But you did feel compelled to try to rain on someone else’s parade. Why is that? Hmmmmmmmm


5 posted on 06/02/2014 6:15:35 PM PDT by SengirV
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To: varmintman

I think I understand your point. It can be pretty daunting to get to the core of the language.


6 posted on 06/02/2014 6:15:39 PM PDT by Delta Dawn (Fluent in two languages: English and cursive.)
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To: ImJustAnotherOkie
Looks like they just added a few features to make it easier to work with database queries.

Also more forced type checking, etc. which everyone wanted to get rid of a few years ago to eliminate all that typing, but now wish they hadn't gotten rid of because of all the errors that allowed for.

The more things change, the more they stay the same.

Time to put "3 Years of Swift Computer Language" on my resume.

7 posted on 06/02/2014 6:16:40 PM PDT by who_would_fardels_bear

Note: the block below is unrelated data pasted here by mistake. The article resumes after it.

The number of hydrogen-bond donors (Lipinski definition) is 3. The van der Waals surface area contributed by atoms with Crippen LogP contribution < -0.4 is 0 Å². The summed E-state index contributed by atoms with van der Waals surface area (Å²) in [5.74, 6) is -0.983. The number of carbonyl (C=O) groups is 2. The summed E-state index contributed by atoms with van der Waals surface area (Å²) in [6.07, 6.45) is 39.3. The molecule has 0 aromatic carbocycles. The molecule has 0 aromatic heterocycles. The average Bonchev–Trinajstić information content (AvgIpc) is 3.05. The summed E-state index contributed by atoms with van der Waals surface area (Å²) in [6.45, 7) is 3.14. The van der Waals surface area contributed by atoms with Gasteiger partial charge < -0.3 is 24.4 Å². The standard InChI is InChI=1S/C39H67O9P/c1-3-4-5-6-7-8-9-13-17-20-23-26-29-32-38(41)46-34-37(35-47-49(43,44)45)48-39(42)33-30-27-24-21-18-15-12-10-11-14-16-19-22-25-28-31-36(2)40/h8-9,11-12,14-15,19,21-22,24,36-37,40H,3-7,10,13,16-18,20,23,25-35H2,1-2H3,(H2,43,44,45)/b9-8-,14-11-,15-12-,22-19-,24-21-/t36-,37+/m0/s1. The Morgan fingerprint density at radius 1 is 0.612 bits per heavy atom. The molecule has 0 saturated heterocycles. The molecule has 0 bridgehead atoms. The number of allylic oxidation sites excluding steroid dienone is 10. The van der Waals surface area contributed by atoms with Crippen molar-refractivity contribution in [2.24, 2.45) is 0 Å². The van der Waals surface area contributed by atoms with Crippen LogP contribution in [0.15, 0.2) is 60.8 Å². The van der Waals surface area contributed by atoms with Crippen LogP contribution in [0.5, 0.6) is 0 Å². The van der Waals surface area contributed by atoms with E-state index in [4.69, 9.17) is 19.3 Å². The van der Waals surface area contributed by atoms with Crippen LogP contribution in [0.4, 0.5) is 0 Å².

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To: ImJustAnotherOkie

Only the greybeards will get that reference. :)

Swift looks very interesting. Seems to be the first language specifically designed to fully exploit the technology behind LLVM. One can only hope that the impressive performance numbers claimed will hold up and that this will cause a rethink in the academic programming language community where everything done over the past decade has been based on JVM.


8 posted on 06/02/2014 6:19:16 PM PDT by AustinBill (consequence is what makes our choices real)
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To: ImJustAnotherOkie

It isn’t that hard to make C# look like a Cave Man, but after just a few minutes perusing, I don’t see anything that much better than other languages. Is Apple’s Swift related to the parallel language Swift?


9 posted on 06/02/2014 6:19:19 PM PDT by Vince Ferrer
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To: AustinBill